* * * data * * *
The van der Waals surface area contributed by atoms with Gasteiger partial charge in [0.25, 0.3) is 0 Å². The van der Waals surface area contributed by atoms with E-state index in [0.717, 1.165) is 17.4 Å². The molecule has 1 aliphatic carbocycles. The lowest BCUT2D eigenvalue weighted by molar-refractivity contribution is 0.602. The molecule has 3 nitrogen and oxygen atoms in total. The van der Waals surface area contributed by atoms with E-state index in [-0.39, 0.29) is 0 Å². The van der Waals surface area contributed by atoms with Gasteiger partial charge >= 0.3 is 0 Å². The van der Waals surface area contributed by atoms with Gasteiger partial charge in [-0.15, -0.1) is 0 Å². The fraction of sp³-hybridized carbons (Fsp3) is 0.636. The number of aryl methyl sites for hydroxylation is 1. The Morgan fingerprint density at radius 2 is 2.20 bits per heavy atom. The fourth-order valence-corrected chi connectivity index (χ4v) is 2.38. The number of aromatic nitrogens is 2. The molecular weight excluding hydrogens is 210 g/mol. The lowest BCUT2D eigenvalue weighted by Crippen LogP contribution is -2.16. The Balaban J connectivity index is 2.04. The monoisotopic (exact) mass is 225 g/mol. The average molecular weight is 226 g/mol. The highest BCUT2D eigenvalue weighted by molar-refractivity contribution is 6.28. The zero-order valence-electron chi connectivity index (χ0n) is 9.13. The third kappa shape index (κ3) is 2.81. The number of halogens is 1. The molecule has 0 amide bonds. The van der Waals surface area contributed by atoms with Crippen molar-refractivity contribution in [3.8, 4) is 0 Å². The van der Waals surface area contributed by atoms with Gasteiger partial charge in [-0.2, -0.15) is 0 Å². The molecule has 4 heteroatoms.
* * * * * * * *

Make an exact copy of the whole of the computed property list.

The van der Waals surface area contributed by atoms with Gasteiger partial charge in [0.25, 0.3) is 0 Å². The van der Waals surface area contributed by atoms with E-state index in [0.717, 1.165) is 17.4 Å². The molecule has 1 aliphatic carbocycles. The lowest BCUT2D eigenvalue weighted by molar-refractivity contribution is 0.602. The molecule has 3 nitrogen and oxygen atoms in total. The van der Waals surface area contributed by atoms with E-state index in [-0.39, 0.29) is 0 Å². The van der Waals surface area contributed by atoms with Gasteiger partial charge >= 0.3 is 0 Å². The van der Waals surface area contributed by atoms with Gasteiger partial charge in [-0.15, -0.1) is 0 Å². The fraction of sp³-hybridized carbons (Fsp3) is 0.636. The number of aryl methyl sites for hydroxylation is 1. The Morgan fingerprint density at radius 2 is 2.20 bits per heavy atom. The fourth-order valence-corrected chi connectivity index (χ4v) is 2.38. The number of aromatic nitrogens is 2. The molecular weight excluding hydrogens is 210 g/mol. The lowest BCUT2D eigenvalue weighted by Crippen LogP contribution is -2.16. The Balaban J connectivity index is 2.04. The monoisotopic (exact) mass is 225 g/mol. The average molecular weight is 226 g/mol. The highest BCUT2D eigenvalue weighted by molar-refractivity contribution is 6.28. The zero-order valence-electron chi connectivity index (χ0n) is 9.13. The third kappa shape index (κ3) is 2.81. The number of halogens is 1. The molecule has 0 amide bonds. The van der Waals surface area contributed by atoms with Crippen molar-refractivity contribution in [3.8, 4) is 0 Å². The van der Waals surface area contributed by atoms with Gasteiger partial charge in [-0.2, -0.15) is 0 Å². The molecule has 4 heteroatoms.